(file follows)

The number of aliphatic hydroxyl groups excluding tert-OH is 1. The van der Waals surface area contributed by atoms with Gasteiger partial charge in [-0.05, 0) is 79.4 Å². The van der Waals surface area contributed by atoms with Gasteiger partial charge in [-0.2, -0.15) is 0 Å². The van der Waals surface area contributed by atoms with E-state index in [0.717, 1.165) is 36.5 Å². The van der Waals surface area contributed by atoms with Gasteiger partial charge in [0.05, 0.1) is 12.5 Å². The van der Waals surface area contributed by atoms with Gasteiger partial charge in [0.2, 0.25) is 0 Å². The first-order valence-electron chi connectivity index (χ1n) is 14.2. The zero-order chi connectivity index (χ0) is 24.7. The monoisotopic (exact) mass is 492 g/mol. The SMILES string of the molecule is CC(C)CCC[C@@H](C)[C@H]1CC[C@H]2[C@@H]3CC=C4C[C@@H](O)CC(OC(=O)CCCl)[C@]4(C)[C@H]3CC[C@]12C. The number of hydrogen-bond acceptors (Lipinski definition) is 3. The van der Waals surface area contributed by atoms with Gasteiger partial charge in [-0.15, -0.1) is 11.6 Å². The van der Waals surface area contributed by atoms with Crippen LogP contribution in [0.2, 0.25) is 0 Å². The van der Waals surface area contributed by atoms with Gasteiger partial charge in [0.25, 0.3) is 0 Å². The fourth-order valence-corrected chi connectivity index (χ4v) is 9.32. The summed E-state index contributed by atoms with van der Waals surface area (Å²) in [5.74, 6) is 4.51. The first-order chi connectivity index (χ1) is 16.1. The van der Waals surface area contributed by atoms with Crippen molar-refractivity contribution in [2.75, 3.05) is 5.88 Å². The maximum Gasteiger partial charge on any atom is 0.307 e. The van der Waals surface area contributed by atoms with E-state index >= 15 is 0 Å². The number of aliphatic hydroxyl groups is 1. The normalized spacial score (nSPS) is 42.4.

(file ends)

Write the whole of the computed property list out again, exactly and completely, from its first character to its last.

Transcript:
The number of aliphatic hydroxyl groups excluding tert-OH is 1. The van der Waals surface area contributed by atoms with Gasteiger partial charge in [-0.05, 0) is 79.4 Å². The van der Waals surface area contributed by atoms with Gasteiger partial charge in [-0.2, -0.15) is 0 Å². The van der Waals surface area contributed by atoms with E-state index in [0.717, 1.165) is 36.5 Å². The van der Waals surface area contributed by atoms with Gasteiger partial charge in [0.05, 0.1) is 12.5 Å². The van der Waals surface area contributed by atoms with Gasteiger partial charge in [0.2, 0.25) is 0 Å². The first-order valence-electron chi connectivity index (χ1n) is 14.2. The zero-order chi connectivity index (χ0) is 24.7. The monoisotopic (exact) mass is 492 g/mol. The SMILES string of the molecule is CC(C)CCC[C@@H](C)[C@H]1CC[C@H]2[C@@H]3CC=C4C[C@@H](O)CC(OC(=O)CCCl)[C@]4(C)[C@H]3CC[C@]12C. The number of hydrogen-bond acceptors (Lipinski definition) is 3. The van der Waals surface area contributed by atoms with Gasteiger partial charge in [-0.15, -0.1) is 11.6 Å². The van der Waals surface area contributed by atoms with Crippen LogP contribution in [0.2, 0.25) is 0 Å². The van der Waals surface area contributed by atoms with Gasteiger partial charge in [0.25, 0.3) is 0 Å². The fourth-order valence-corrected chi connectivity index (χ4v) is 9.32. The summed E-state index contributed by atoms with van der Waals surface area (Å²) in [5.74, 6) is 4.51. The first-order chi connectivity index (χ1) is 16.1. The van der Waals surface area contributed by atoms with Crippen molar-refractivity contribution in [2.75, 3.05) is 5.88 Å². The maximum Gasteiger partial charge on any atom is 0.307 e. The van der Waals surface area contributed by atoms with E-state index >= 15 is 0 Å². The number of aliphatic hydroxyl groups is 1. The normalized spacial score (nSPS) is 42.4.